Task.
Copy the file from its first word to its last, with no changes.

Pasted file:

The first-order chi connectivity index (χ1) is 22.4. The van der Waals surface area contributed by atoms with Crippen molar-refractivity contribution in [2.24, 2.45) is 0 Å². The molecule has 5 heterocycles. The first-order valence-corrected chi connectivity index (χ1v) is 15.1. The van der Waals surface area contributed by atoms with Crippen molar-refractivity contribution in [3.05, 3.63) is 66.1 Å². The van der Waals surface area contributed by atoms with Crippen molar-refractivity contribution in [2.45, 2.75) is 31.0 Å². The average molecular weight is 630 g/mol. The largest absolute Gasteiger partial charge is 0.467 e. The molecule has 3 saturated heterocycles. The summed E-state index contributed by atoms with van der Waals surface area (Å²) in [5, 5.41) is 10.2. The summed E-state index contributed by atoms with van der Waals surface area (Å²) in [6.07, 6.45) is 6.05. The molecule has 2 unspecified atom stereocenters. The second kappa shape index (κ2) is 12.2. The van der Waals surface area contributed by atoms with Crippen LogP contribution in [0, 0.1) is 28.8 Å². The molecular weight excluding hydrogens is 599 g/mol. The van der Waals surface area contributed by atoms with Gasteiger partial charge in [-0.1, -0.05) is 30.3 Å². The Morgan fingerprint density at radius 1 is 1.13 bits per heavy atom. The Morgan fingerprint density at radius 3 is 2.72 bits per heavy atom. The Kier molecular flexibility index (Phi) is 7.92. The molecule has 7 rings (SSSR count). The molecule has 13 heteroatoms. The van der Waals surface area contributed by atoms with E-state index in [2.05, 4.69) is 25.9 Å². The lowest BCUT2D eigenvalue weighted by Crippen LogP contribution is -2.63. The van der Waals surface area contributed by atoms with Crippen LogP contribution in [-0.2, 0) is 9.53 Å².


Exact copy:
The first-order chi connectivity index (χ1) is 22.4. The van der Waals surface area contributed by atoms with Crippen molar-refractivity contribution in [2.24, 2.45) is 0 Å². The molecule has 5 heterocycles. The first-order valence-corrected chi connectivity index (χ1v) is 15.1. The van der Waals surface area contributed by atoms with Crippen molar-refractivity contribution in [3.05, 3.63) is 66.1 Å². The van der Waals surface area contributed by atoms with Crippen molar-refractivity contribution in [2.45, 2.75) is 31.0 Å². The average molecular weight is 630 g/mol. The largest absolute Gasteiger partial charge is 0.467 e. The molecule has 3 saturated heterocycles. The summed E-state index contributed by atoms with van der Waals surface area (Å²) in [5, 5.41) is 10.2. The summed E-state index contributed by atoms with van der Waals surface area (Å²) in [6.07, 6.45) is 6.05. The molecule has 2 unspecified atom stereocenters. The second kappa shape index (κ2) is 12.2. The van der Waals surface area contributed by atoms with Crippen LogP contribution in [0, 0.1) is 28.8 Å². The molecular weight excluding hydrogens is 599 g/mol. The van der Waals surface area contributed by atoms with Gasteiger partial charge in [-0.1, -0.05) is 30.3 Å². The Morgan fingerprint density at radius 1 is 1.13 bits per heavy atom. The Morgan fingerprint density at radius 3 is 2.72 bits per heavy atom. The Kier molecular flexibility index (Phi) is 7.92. The molecule has 7 rings (SSSR count). The molecule has 13 heteroatoms. The van der Waals surface area contributed by atoms with E-state index in [2.05, 4.69) is 25.9 Å². The lowest BCUT2D eigenvalue weighted by Crippen LogP contribution is -2.63. The van der Waals surface area contributed by atoms with Crippen LogP contribution in [-0.2, 0) is 9.53 Å².